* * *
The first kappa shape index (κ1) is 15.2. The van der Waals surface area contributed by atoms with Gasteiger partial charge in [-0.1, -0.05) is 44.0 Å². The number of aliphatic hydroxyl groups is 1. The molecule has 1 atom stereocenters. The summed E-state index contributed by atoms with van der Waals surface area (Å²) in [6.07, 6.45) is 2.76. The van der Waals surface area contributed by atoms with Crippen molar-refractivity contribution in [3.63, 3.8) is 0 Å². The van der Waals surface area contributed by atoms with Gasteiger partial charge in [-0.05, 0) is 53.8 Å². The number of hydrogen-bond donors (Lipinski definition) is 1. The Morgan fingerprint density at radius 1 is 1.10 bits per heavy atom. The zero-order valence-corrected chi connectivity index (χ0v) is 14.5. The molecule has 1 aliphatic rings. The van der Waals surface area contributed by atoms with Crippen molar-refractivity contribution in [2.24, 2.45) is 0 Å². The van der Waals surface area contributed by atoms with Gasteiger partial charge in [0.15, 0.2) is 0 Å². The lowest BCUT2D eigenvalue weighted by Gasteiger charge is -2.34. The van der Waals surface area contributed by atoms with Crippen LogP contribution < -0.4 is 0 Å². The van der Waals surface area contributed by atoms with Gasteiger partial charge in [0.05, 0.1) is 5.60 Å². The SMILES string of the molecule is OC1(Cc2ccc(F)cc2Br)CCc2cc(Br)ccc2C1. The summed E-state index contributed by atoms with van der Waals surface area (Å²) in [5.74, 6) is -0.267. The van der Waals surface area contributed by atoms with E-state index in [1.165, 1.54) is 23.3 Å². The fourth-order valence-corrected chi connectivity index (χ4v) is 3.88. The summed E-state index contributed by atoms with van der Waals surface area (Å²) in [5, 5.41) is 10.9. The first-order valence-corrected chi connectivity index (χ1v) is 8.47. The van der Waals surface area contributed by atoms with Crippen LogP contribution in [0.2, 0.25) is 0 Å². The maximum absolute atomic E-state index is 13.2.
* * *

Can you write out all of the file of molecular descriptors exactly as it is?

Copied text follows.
The first kappa shape index (κ1) is 15.2. The van der Waals surface area contributed by atoms with Gasteiger partial charge in [-0.1, -0.05) is 44.0 Å². The number of aliphatic hydroxyl groups is 1. The molecule has 1 atom stereocenters. The summed E-state index contributed by atoms with van der Waals surface area (Å²) in [6.07, 6.45) is 2.76. The van der Waals surface area contributed by atoms with Crippen molar-refractivity contribution in [3.63, 3.8) is 0 Å². The van der Waals surface area contributed by atoms with Gasteiger partial charge in [-0.05, 0) is 53.8 Å². The number of hydrogen-bond donors (Lipinski definition) is 1. The Morgan fingerprint density at radius 1 is 1.10 bits per heavy atom. The zero-order valence-corrected chi connectivity index (χ0v) is 14.5. The molecule has 1 aliphatic rings. The van der Waals surface area contributed by atoms with Crippen molar-refractivity contribution in [2.24, 2.45) is 0 Å². The van der Waals surface area contributed by atoms with Gasteiger partial charge in [0.15, 0.2) is 0 Å². The lowest BCUT2D eigenvalue weighted by Gasteiger charge is -2.34. The van der Waals surface area contributed by atoms with Crippen LogP contribution < -0.4 is 0 Å². The van der Waals surface area contributed by atoms with Gasteiger partial charge in [0.05, 0.1) is 5.60 Å². The SMILES string of the molecule is OC1(Cc2ccc(F)cc2Br)CCc2cc(Br)ccc2C1. The summed E-state index contributed by atoms with van der Waals surface area (Å²) in [5.74, 6) is -0.267. The van der Waals surface area contributed by atoms with E-state index in [1.165, 1.54) is 23.3 Å². The fourth-order valence-corrected chi connectivity index (χ4v) is 3.88. The summed E-state index contributed by atoms with van der Waals surface area (Å²) in [5, 5.41) is 10.9. The first-order valence-corrected chi connectivity index (χ1v) is 8.47. The van der Waals surface area contributed by atoms with Crippen LogP contribution in [0.2, 0.25) is 0 Å². The maximum absolute atomic E-state index is 13.2.